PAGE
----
Keep 'Em Flying (1941) 720p YIFY Movie

Keep 'Em Flying (1941)

Keep 'Em Flying is a movie starring Bud Abbott, Lou Costello, and Martha Raye. When a barnstorming stunt pilot decides to join the air corps, his two goofball assistants decide to go with him. Since the two are Abbott & Costello,...

IMDB: 6.80 Likes

  • Genre: Action | Adventure
  • Quality: 720p
  • Size: 1.04G
  • Resolution: / fps
  • Language: English  
  • Run Time: 86
  • IMDB Rating: 6.8/10 
  • MPR: Normal
  • Peers/Seeds: 0 / 0

The Synopsis for Keep 'Em Flying (1941) 720p

When a barnstorming stunt pilot decides to join the air corps, his two goofball assistants decide to go with him. Since the two are Abbott & Costello, the air corps doesn't know what it's in for.

The Director and Players for Keep 'Em Flying (1941) 720p

[Director]Arthur Lubin
[Role:]Lou Costello
[Role:]Bud Abbott
[Role:]Carol Bruce
[Role:]Martha Raye

The Reviews for Keep 'Em Flying (1941) 720p

Chocks and chortles away!Reviewed bySpikeopathVote: 8/10

Out of Universal Pictures comes Keep 'Em Flying starring the comedy team of Abbott and Costello with support from Martha Raye, Dick Foran and Carol Bruce. It's directed by Arthur Lubin with music by Charles Previn and was filmed on location at the Cal-Aero school in Ontario, California. Plot sees the bumbling duo and their stunt pilot pal Jinx Roberts (Foran) join the Army Air Force after getting fired from their positions at a carnival & air show. High jinx and love interests will of course follow.

The fifth film outing for Abbott and Costello, and their third featuring the armed forces after Buck Privates & In The Navy, Keep 'Em Flying is one of their better feature length productions. Tho somewhat surprisingly rather thick on plot, the piece is all the better for some narrative substance in that it lets us savour the slaphappy antics of the intrepid duo when their routines come alive. Action sequences to savour here include a runaway torpedo, a spooky carnival fun house and a short sharp shock treatment of Lou falling over his ankle grabbing pants. While there's quality in a dialogue driven skit that the boys perform in a Café-where we are introduced to the bright and bubbly Raye; playing twin sisters who each end up dating the boys. There's also some nice tunes penned by Don Raye & Gene de Paul, with the stand out being "Pig Foot Pete" that was famously nominated for an Academy Award but for the wrong movie (Hellzapoppin').

Funny, daft and even romantic, Keep 'Em Flying soars high enough to entertain the masses. 8/10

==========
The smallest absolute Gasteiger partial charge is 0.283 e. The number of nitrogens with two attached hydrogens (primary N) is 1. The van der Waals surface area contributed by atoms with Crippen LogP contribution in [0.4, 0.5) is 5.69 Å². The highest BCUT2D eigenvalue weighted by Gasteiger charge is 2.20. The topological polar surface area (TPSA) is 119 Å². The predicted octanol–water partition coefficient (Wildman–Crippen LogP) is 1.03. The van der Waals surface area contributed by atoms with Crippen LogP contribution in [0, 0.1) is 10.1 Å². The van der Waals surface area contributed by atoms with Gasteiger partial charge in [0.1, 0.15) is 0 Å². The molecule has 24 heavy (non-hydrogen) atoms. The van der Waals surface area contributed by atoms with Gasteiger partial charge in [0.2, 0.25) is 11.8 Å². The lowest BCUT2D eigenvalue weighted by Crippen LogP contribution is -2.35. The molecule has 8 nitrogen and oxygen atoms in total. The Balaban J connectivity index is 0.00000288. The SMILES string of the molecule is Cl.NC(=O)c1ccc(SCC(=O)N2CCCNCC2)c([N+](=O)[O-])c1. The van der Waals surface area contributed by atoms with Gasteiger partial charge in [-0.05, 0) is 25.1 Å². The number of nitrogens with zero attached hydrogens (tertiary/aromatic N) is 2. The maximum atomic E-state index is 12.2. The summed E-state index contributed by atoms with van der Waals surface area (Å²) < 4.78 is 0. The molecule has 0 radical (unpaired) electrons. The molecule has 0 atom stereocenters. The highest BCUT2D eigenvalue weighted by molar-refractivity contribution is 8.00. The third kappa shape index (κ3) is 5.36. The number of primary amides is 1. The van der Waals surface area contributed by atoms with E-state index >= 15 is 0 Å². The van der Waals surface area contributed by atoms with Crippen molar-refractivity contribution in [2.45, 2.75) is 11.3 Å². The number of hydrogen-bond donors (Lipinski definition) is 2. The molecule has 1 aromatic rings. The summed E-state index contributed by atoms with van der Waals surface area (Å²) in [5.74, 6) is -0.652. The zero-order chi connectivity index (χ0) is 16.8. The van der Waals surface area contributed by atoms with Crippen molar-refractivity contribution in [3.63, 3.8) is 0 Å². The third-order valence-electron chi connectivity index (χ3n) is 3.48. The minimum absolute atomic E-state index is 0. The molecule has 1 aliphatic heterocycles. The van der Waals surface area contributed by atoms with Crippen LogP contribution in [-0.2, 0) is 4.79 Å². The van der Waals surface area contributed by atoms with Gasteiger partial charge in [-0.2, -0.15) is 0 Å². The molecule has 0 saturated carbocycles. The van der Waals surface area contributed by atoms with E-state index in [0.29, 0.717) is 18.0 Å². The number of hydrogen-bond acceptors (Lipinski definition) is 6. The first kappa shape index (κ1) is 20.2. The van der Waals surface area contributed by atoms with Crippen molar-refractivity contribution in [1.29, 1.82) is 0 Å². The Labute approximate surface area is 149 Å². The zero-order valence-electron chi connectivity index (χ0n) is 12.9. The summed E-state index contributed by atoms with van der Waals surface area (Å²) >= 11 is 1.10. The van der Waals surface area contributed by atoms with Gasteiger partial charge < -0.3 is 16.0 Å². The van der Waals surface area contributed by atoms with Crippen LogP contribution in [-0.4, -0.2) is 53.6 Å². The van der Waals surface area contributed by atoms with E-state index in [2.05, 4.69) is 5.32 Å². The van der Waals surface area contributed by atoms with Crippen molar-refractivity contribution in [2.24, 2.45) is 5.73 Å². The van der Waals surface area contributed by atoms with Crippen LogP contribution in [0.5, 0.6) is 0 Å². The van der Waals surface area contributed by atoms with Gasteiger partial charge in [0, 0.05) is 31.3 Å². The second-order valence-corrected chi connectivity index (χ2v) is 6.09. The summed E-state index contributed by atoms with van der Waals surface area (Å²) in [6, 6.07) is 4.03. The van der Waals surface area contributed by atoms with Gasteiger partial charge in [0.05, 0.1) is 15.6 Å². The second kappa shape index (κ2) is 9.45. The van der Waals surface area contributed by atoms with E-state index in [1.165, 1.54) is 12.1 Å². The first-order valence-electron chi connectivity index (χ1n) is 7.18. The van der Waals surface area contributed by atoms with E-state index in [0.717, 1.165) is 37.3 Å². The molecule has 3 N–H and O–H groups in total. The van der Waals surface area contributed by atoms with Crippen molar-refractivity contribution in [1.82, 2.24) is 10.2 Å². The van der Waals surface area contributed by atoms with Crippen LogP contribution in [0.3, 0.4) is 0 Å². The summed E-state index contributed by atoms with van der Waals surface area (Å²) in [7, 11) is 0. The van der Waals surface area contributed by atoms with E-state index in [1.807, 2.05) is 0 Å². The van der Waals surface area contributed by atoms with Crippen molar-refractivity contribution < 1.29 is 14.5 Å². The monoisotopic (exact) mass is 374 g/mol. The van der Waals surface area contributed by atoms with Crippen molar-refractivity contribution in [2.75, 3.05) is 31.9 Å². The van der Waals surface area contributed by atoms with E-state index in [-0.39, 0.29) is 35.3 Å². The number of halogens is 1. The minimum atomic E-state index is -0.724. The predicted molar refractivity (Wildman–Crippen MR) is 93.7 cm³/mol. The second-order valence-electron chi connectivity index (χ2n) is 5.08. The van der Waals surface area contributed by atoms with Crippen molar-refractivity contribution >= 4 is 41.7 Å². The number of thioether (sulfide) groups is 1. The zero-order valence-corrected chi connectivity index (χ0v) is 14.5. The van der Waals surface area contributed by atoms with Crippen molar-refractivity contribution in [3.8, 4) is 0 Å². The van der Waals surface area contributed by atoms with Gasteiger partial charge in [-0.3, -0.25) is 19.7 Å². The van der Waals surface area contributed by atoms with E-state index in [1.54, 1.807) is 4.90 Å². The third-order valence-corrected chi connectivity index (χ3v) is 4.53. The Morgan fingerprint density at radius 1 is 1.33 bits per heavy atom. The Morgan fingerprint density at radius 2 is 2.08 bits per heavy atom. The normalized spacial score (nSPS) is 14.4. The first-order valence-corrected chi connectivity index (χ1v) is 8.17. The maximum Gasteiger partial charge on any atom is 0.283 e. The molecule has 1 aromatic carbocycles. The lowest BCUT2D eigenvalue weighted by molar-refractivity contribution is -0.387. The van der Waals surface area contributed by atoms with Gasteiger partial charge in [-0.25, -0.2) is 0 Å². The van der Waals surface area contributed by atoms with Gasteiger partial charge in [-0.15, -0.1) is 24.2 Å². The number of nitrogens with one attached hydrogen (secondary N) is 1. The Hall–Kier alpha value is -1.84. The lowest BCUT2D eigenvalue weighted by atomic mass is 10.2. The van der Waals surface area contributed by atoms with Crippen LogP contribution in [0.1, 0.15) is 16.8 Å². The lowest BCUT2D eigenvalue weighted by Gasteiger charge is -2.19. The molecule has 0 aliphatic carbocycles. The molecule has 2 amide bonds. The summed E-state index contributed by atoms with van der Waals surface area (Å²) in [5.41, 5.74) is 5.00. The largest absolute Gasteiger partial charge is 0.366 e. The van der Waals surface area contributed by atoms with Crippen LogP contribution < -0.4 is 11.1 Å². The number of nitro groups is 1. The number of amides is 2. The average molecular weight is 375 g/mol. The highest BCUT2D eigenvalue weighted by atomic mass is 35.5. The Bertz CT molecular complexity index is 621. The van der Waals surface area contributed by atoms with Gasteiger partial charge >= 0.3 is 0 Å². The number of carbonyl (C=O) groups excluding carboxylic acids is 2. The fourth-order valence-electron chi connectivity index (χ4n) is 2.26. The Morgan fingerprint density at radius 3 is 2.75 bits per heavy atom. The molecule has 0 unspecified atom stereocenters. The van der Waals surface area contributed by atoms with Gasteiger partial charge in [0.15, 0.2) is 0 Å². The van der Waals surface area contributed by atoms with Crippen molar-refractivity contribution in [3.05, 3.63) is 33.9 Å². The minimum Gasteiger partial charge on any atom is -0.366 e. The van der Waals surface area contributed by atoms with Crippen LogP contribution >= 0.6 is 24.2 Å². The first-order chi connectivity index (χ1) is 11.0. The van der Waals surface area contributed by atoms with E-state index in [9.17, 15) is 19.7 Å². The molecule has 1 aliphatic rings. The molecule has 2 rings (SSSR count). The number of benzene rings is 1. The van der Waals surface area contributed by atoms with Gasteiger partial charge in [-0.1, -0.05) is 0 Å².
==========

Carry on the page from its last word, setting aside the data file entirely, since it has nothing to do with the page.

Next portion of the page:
They Both Get Martha RayeReviewed bybkoganbingVote: 8/10

One of the funniest of Abbott and Costello's early Universal films was Keep 'Em Flying which stuck with the tried and true formula established by Buck Privates.

The boys are working at a carnival with their pal Dick Foran who's a stunt flier. After a disagreement with management, all three of them quit and wind up in the Army Air Corps.

For Foran he gets to renew a personal rivalry with William Gargan who's an instructor who had fired Foran once before in a civilian flying job. They're both interested in the lovely Carol Bruce who sings great and is a USO hostess.

The boys are up to their usual monkeyshines. Seeing both of them on the back of a speeding torpedo was as funny as when they repeated the same gag on the back of a bucking bronco in Ride 'Em Cowboy. And seeing them hit the silk at the end of the film is indescribable.

Martha Raye plays a dual role in the film as twin sisters, one of whom likes Abbott and the other Costello. Of course poor Costello doesn't realize they're twins and Martha's on and off attitude towards him is baffling. Later on the same twin gimmick was used by Betty Hutton in Here Come The Waves.

Gene DePaul and Don Raye wrote the original songs for this film and actually came up with an Academy Award nomination for one of their songs, Pigfoot Pete which Martha Raye sings and which is incorrectly credited in Academy records to another Universal Film, Hellzapoppin'. It's not bad, but it's really a poor man's Boogie Woogie Bugle Boy. The best song in the film is one interpolated for Carol Bruce when we first meet her as a nightclub singer, the Tommy Dorsey standard, I'm Getting Sentimental Over You.